The state cited general contractor GLY Construction, which had leased the tower crane, for three serious violations, including the failure to adequately supervise the disassembly. The company was fined $25,200.
L&I also faulted Northwest Tower Crane Service, responsible for dismantling the crane, for failing to follow manufacturer procedures in prematurely removing pins, not giving its crew adequate instructions and not ensuring that the workers were trained in guarding against a collapse. The company was cited for three serious violations and fined $12,000.
The regulator came down hardest on Morrow Equipment, which supplied the crane and had the greatest expertise in disassembling it. The company didn’t ensure that the technician overseeing the disassembly followed manufacturer procedures in ways that “directly contributed to the collapse.”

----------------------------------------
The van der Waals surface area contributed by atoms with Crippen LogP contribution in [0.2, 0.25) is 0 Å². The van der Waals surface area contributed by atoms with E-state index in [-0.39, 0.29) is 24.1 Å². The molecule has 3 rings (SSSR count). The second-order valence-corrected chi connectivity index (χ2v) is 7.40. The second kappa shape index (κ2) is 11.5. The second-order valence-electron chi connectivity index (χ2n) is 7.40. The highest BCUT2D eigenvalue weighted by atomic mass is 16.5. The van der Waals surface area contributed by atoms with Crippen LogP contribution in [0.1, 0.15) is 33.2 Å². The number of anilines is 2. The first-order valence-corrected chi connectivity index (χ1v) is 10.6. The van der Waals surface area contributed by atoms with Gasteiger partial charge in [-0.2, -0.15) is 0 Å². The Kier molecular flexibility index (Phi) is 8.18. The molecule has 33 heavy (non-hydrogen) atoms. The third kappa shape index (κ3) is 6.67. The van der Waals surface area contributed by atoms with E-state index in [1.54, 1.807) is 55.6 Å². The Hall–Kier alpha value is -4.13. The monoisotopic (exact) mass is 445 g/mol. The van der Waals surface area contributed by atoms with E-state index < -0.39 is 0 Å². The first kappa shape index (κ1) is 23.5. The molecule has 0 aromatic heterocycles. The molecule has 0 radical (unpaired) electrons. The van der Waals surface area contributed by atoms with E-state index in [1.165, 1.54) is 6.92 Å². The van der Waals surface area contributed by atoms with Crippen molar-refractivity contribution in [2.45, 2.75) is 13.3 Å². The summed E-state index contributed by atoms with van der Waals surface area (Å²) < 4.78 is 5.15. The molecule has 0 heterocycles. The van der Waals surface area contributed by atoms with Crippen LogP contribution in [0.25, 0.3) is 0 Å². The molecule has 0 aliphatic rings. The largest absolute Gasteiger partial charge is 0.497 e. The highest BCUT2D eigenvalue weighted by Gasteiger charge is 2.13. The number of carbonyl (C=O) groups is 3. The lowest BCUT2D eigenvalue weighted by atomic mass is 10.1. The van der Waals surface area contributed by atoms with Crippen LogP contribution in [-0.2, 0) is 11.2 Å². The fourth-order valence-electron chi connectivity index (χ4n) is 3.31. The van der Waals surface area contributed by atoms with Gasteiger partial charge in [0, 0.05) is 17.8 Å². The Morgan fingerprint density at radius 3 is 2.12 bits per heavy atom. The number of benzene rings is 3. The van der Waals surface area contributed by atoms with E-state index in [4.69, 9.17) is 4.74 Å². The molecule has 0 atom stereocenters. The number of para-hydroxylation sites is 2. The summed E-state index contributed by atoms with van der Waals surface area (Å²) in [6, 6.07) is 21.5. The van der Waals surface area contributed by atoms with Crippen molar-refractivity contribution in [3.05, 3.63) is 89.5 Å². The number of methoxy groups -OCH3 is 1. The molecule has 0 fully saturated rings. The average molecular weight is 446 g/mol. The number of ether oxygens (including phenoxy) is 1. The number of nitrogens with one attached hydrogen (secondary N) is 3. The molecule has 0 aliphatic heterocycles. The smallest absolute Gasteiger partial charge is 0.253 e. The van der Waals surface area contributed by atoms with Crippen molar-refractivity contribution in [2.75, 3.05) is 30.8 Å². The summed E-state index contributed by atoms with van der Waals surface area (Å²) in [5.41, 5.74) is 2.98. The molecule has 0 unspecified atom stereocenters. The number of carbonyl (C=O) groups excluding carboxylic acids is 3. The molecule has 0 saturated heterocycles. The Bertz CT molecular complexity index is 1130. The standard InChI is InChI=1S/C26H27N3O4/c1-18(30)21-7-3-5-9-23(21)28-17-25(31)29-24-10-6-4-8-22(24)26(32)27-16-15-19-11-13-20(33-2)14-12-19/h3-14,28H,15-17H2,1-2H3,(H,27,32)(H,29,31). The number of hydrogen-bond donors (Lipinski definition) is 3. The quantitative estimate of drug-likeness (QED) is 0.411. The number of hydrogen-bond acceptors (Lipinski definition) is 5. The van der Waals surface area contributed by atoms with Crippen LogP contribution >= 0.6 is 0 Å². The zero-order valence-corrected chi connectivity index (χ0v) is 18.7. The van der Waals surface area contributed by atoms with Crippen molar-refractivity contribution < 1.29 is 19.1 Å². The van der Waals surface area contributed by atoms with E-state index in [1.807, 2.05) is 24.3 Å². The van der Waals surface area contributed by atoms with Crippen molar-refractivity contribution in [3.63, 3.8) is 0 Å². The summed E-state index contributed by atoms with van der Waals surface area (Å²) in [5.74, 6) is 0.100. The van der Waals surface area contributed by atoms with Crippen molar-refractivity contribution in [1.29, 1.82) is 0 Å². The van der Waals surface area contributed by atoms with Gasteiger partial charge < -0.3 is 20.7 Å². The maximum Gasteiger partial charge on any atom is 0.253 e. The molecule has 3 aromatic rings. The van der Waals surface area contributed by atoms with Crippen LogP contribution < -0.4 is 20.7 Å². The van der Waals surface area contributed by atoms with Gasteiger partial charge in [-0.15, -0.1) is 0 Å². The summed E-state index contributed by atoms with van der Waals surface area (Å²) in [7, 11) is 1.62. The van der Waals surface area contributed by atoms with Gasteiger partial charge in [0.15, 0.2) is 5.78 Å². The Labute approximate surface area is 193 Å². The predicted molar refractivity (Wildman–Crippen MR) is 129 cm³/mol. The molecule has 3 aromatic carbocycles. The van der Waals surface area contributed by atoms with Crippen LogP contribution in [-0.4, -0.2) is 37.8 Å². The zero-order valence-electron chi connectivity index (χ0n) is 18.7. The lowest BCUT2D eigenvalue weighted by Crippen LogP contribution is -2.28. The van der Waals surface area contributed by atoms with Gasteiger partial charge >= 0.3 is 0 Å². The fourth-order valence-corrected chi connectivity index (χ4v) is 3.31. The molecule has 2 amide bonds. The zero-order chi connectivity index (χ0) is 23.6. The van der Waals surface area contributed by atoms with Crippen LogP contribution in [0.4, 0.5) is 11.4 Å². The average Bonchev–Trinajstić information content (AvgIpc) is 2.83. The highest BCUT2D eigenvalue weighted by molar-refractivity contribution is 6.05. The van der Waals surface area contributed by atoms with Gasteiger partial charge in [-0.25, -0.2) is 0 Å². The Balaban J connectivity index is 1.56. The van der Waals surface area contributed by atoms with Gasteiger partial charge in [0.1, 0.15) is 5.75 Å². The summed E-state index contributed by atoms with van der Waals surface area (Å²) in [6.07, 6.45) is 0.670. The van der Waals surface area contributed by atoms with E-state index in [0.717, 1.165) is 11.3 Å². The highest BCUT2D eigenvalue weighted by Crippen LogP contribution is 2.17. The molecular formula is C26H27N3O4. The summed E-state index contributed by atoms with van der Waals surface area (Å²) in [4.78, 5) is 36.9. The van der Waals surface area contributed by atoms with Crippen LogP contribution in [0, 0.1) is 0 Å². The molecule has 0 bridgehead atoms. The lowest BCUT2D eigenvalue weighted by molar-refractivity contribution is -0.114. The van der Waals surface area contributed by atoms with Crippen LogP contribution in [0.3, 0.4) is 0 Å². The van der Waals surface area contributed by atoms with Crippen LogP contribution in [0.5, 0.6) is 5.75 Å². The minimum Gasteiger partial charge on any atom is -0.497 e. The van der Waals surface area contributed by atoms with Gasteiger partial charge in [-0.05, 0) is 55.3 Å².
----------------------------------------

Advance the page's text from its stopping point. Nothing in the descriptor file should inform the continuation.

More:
Morrow was cited for a “willful” serious violation, indicating it ignored a legal requirement or was indifferent to employee safety, according to L&I, and fined $70,000.
L&I did not cite two other companies involved, Omega Morgan and Seaburg Construction.
“The incident that occurred was totally avoidable,” Joel Sacks, director of L&I, said Thursday. “If the companies on site had followed the rules that were in place, the crane would not have fallen and four people would not have lost their lives.”
Ted Herb, the president of GLY Construction, said his company is “actively reviewing” the new report and will use its findings to “do everything possible to protect our workers and the community.”
“We have already made changes to our systems and implemented protections based on immediate key learnings from the event, and we remain committed to upholding strict industry safety protocols at all of our jobsites,” Herb said in a statement. “The impact of this event will be felt for some time and we will use it to strengthen and safeguard our employees and the communities in which they work.”